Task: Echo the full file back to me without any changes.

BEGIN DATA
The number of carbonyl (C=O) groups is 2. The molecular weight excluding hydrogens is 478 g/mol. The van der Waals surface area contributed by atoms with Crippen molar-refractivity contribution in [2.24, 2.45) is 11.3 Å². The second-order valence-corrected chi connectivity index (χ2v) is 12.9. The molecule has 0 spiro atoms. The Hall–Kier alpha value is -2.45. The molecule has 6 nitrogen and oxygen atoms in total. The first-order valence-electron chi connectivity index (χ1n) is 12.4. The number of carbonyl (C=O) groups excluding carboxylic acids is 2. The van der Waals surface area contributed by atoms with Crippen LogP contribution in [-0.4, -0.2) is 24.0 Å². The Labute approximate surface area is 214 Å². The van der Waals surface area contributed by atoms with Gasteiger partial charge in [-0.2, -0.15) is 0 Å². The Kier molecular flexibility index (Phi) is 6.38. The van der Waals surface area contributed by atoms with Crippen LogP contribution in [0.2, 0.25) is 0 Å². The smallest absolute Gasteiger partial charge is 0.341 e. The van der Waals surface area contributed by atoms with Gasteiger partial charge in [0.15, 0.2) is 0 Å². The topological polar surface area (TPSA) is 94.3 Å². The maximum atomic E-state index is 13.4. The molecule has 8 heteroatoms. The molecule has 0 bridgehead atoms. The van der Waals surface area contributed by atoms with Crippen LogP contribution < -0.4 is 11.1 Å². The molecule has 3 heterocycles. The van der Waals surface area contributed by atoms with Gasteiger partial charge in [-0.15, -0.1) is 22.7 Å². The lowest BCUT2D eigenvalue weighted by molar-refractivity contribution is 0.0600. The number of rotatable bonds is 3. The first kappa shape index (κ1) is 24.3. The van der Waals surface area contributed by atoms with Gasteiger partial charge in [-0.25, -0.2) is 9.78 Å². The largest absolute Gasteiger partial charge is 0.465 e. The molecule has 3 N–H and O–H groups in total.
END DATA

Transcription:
The number of carbonyl (C=O) groups is 2. The molecular weight excluding hydrogens is 478 g/mol. The van der Waals surface area contributed by atoms with Crippen molar-refractivity contribution in [2.24, 2.45) is 11.3 Å². The second-order valence-corrected chi connectivity index (χ2v) is 12.9. The molecule has 0 spiro atoms. The Hall–Kier alpha value is -2.45. The molecule has 6 nitrogen and oxygen atoms in total. The first-order valence-electron chi connectivity index (χ1n) is 12.4. The number of carbonyl (C=O) groups excluding carboxylic acids is 2. The van der Waals surface area contributed by atoms with Crippen LogP contribution in [-0.4, -0.2) is 24.0 Å². The Labute approximate surface area is 214 Å². The van der Waals surface area contributed by atoms with Gasteiger partial charge in [-0.2, -0.15) is 0 Å². The Kier molecular flexibility index (Phi) is 6.38. The van der Waals surface area contributed by atoms with Crippen LogP contribution in [0.2, 0.25) is 0 Å². The smallest absolute Gasteiger partial charge is 0.341 e. The van der Waals surface area contributed by atoms with Gasteiger partial charge in [0.15, 0.2) is 0 Å². The topological polar surface area (TPSA) is 94.3 Å². The maximum atomic E-state index is 13.4. The molecule has 8 heteroatoms. The molecule has 0 bridgehead atoms. The van der Waals surface area contributed by atoms with Crippen LogP contribution < -0.4 is 11.1 Å². The molecule has 3 heterocycles. The van der Waals surface area contributed by atoms with Gasteiger partial charge in [-0.15, -0.1) is 22.7 Å². The lowest BCUT2D eigenvalue weighted by molar-refractivity contribution is 0.0600. The number of rotatable bonds is 3. The first kappa shape index (κ1) is 24.3. The van der Waals surface area contributed by atoms with Gasteiger partial charge in [-0.25, -0.2) is 9.78 Å². The largest absolute Gasteiger partial charge is 0.465 e. The molecule has 3 N–H and O–H groups in total.